Markets In Hong Kong

Markets In Hong Kong

Market is a place where people go to buy daily necessities for their livings. The scale and the structure of the market vary according to the population and different era. They can be mainly divided in to three types: open-air and night markets, constructed market and municipal buildings.

The open-air and the night market are the earliest example for how market formed in town. For example, the shops occupy parts of the driveway and are built with metal steels with canopies. While the Yau Ma Tei Fruit Market is a wholesale market, built in 1913, the material is different form those metal steel stores. Night markets was a comment place for Hong Kong to have nightlife in the past. 

The constructed market was firstly built in 1840s, right after the British colonial government established to separate from the residential area for sanitary reason, especially after the plague. The two significant examples are the Old Wan Chai Market and Bridges Street Market since they are the rare remaining examples of Bauhaus and Moderne style in Hong Kong. Both of them are now reassigned as other usages. 

After the World War II, the municipal building started to exist due the to rapid development and the land use issues in Hong Kong. Besides the market, the buildings also contain sport facilities and libraries. Some of the newly built buildings even have air-conditioned market inside.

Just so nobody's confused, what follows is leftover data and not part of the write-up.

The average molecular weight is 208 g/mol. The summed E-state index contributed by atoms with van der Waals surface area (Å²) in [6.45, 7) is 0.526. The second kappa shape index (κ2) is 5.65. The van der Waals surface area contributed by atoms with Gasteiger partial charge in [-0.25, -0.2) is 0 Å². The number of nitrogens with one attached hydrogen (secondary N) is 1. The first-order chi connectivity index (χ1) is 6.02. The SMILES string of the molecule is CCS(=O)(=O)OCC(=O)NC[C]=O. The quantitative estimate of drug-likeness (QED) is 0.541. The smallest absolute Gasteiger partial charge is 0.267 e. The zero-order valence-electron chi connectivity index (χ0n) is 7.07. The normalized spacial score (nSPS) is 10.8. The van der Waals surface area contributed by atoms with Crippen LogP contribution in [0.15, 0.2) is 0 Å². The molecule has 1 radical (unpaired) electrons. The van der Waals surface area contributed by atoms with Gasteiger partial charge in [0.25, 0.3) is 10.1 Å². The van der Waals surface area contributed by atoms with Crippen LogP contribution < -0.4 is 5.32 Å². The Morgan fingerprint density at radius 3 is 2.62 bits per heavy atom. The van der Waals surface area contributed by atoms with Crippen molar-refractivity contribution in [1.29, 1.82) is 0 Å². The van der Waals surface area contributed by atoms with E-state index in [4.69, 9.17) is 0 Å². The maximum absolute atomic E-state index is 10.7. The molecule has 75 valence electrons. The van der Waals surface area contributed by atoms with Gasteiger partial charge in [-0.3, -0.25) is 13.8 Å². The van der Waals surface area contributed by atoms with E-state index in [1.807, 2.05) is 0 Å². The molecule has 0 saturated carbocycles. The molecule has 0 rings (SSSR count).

As influenced by three main ideas: the teardown of the Graham Street market, which is the oldest survival street market in Hong Kong; collective memory; people usually cluster at the markets to buy things, especially before the rise of the supermarket. Therefore, utilizing photography is one of the ways to keep the memory and as preservation for the market before they are diminished. Also, there is no a series of documentation or archival quality images can be found on the Internet. Hence, it stimulates the idea for me to photograph for the markets in Hong Kong. 

Reasons for me to shoot markets in Hong Kong are for archival documentation in a variety of perspectives to preserve the forms of variety that the markets in Hong Kong have.